Farglory resumes $1bn Al Maryah project in Abu Dhabi
Farglory is to resume work on a high-profile residential project billed as Abu Dhabi’s answer to London’s ultra-luxury One Hyde Park after a complete redesign to make it more affordable to investors.
Taiwan’s largest listed property developer said it had shelled out millions of dirhams on stopping construction work on its US$1 billion Maryah Plaza project on Al Maryah Island for 18 months while it redesigned the project to make it more saleable.
Farglory said it had spent between 1 and 2 per cent of the $750 million and $800m construction costs on the long-awaited 153,000 square metre Richard Rogers-designed glass and steel towers in mothballing construction work on the project for a year and a half and redesigning it to suit the Abu Dhabi market.
The company originally announced the project in 2010 when it billed Maryah Plaza as super-luxury flats designed to compete with One Hyde Park in London and Burj Khalifa in Dubai with an eye-watering price tag to match at around Dh3,750 per square foot.
By the time the project finally broke ground in June 2013, Maryah Plaza had already been through one redesign to make it more affordable and the developer was quoting prices of less than Dh3,000.
Farglory said it was again bringing prices down to about Dh2,500 per square foot in an attempt to meet the market and had reworked its plans to include more studio flats and one- and two-bedroom units.
But local property brokers say that average apartment prices in Abu Dhabi stand at about Dh1,600 per square foot although some of the most prime properties can reach prices approaching Dh2,000 per square foot.
“If customers cannot afford a Rolls-Royce today, don’t force them. We brought [our apartments down] from a Rolls-Royce to an Aston Martin. And today we brought them from an Aston Martin to a Mercedes,” said Jack Hu, Farglory Middle East’s managing director.
“To be perfectly honest there is still a gap between here, London, Hong Kong and New York so that is why we had to revisit the positioning again. So we have tried to make it not such high standards in terms of the opulence level. We are trying to be more on a par with the market here,” he said.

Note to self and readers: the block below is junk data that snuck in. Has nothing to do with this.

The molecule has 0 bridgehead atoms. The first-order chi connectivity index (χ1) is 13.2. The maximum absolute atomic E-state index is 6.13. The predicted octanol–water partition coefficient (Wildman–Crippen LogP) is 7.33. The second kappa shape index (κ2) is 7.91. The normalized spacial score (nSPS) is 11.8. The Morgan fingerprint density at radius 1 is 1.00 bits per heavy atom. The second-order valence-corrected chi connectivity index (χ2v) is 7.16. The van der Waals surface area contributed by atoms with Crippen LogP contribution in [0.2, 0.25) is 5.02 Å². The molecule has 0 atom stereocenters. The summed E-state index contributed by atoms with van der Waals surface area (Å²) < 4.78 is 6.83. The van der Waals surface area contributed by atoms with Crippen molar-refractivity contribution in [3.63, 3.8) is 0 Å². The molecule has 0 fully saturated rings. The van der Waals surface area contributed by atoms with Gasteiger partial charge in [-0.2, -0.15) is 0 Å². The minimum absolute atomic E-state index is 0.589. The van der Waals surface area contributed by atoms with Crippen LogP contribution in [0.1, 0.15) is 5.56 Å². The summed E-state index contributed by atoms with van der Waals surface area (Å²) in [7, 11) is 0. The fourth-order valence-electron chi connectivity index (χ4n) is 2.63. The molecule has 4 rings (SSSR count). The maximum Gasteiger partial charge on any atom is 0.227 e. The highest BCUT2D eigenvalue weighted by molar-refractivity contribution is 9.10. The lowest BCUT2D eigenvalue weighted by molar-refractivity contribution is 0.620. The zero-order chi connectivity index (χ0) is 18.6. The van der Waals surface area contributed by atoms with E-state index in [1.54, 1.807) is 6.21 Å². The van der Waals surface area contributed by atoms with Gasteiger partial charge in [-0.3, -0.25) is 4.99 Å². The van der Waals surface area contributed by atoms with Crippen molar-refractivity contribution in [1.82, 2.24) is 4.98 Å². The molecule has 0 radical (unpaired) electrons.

Mr Hu said that even though Farglory had sold about 22 of the 220 apartments in the first phase of the project in 2013, the developer took the decision to stop work in 2014 once the basement level had been excavated after house prices in Dubai started to dip.
The company sent its development team back to Taiwan for 18 months until it was in a position to restart work.
“It’s very embarrassing to tell you but in the whole of Farglory history we have only stopped work a very few times,” Mr Hu said. “When we start, we go all the way.
“I’m a mass developer. I’m not just here to do one project so I just have to keep on moving on this project. We are a listed company. We don’t like having a project idle somewhere. We want to finish the first tower.”
Yesterday, Farglory awarded the main contract to build Maryah Plaza to the Jordanian contractor Al Fara’a.
Local property agents said although Farglory had reduced its prices to make it more competitive in the Abu Dhabi market, the company could still find it tough to sell at Dh2,500 per square foot.
“The market in Abu Dhabi is very slow at the moment and, although sales are going through, sellers are having to reduce their expectations,” said Andrew Covill, the director at Henry Wiltshire estate agents in Abu Dhabi. “Good properties in Abu Dhabi are selling for around Dh1,600 per square foot and we are perhaps knocking on Dh2,000 per square foot for some studio apartments on nearby Reem Island.
“However, Dh2,500 per square foot is still very ambitious for this market and until the project is nearer completion I think it will be a very tough sell.”
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Published: September 1, 2016 04:00 AM